University to Break Ground for Biomedical Research Lab

Posted: September 4, 2007 at 1:00 am, Last Updated: November 30, -0001 at 12:00 am

artist's rendering of BRL
The new Biomedical Research Laboratory at the Prince William Campus will be one of 13 regional biocontainment laboratories to be built nationwide with NIH funding. Groundbreaking will be Sept. 27.
Image by RMJM Hillier

By Jennifer Halpin

The ability to detect and prevent infectious diseases has become a cornerstone of the federal government’s national defense efforts since the Sept. 11, 2001, terrorist attacks and the anthrax attacks that followed. Shortly after the sixth anniversary of those devastating events, Mason will break ground for a biomedical research lab that will catapult the university into the ranks of leading facilities working to combat bioterrorism.

Mason’s Biomedical Research Laboratory (BRL), to be built adjacent to the Prince William Campus, will contain laboratories where Mason researchers will develop and test the next generation of vaccines, treatments and diagnostics to protect citizens against biological terrorism and infectious diseases. Research will focus on newly emerging diseases such as SARS, avian influenza and West Nile virus, as well as anthrax, plague and tularemia.

Research on Medical Countermeasures to Bioterrorism

The new biosafety level 3 (BSL-3) facility will be one of 13 regional biocontainment laboratories to be built nationwide with funds from the National Institute of Allergy and Infectious Diseases (NIAID), part of the National Institutes of Health (NIH). To construct the laboratory, Mason was awarded a $25 million grant in 2005. The university is providing an estimated $15.3 million in matching funds. Under then-Virginia Gov. Mark R. Warner, the commonwealth committed $2.5 million for land acquisition.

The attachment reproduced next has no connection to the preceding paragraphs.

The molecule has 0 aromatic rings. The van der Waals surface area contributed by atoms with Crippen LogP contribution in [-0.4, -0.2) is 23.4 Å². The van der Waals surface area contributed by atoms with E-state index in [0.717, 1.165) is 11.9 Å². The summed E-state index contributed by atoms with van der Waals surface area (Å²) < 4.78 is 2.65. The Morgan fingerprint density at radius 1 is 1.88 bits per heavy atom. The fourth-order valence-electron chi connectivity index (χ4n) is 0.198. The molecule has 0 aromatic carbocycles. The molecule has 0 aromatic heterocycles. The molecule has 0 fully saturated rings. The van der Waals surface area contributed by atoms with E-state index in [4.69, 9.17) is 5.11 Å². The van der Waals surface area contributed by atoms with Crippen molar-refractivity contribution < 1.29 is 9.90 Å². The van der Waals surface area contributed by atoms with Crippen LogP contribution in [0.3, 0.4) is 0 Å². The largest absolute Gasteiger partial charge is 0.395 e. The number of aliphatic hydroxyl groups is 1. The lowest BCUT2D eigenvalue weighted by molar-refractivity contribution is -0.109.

Charles Bailey
Charles Bailey

“The work Mason researchers will be conducting in the BRL is important not just to our region, but to the country as a whole,” says Charles Bailey, executive director of Mason’s National Center for Biodefense and Infectious Diseases (NCBID).

“As long as the United States is threatened by terrorists who might use infectious agents against our population, there will be a need to develop medical countermeasures such as vaccines and therapeutics to prevent and treat these infectious, highly lethal diseases.”

The groundbreaking ceremony for the BRL will be held on Sept. 27 at the construction site. Two scientists from NIAID will attend and speak at the ceremony: Peter Jahrling, chief scientist of the Integrated Research Facility at Fort Detrick; and Michael Kurilla, director of the Office of Biodefense Research Affairs and associate director for biodefense product development. Mason speakers will include Vikas Chandhoke, dean of the College of Science; Bailey; and Thomas Hennessey, chief of staff.

Modular Facility to Allow Important Work to Begin

The BRL is expected to be completed in the summer of 2009. In the meantime, a modular research laboratory is in the process of being commissioned exclusively with university funds to allow research to begin prior to the BRL’s opening. This 1,000-square-foot modular laboratory will eventually become part of the permanent BRL.

The facility will allow the Mason research team to begin the process of getting government approval for testing and evaluating biological agents, providing a seamless transition to the BRL as soon as construction is complete and the building is commissioned.

The modular facility, which should be completed in early 2008, is being designed in compliance with the regulatory and accreditation requirements of the Centers for Disease Control, U.S. Department of Agriculture, NIH and the Association for Assessment and Accreditation of Laboratory Animal Care International.

The BRL and modular facility will be constructed with the safety and security of the surrounding community as the highest priority. BSL-3 laboratories are explicitly designed to protect the research scientists, the public and the environment from the biological agents used in research.

The BRL will be one of the subjects of a public forum to be held on Sept. 17 at the Prince William Campus. Other Mason projects on the agenda are the new Community Performing Arts Center, as well as traffic and access patterns at the campus.

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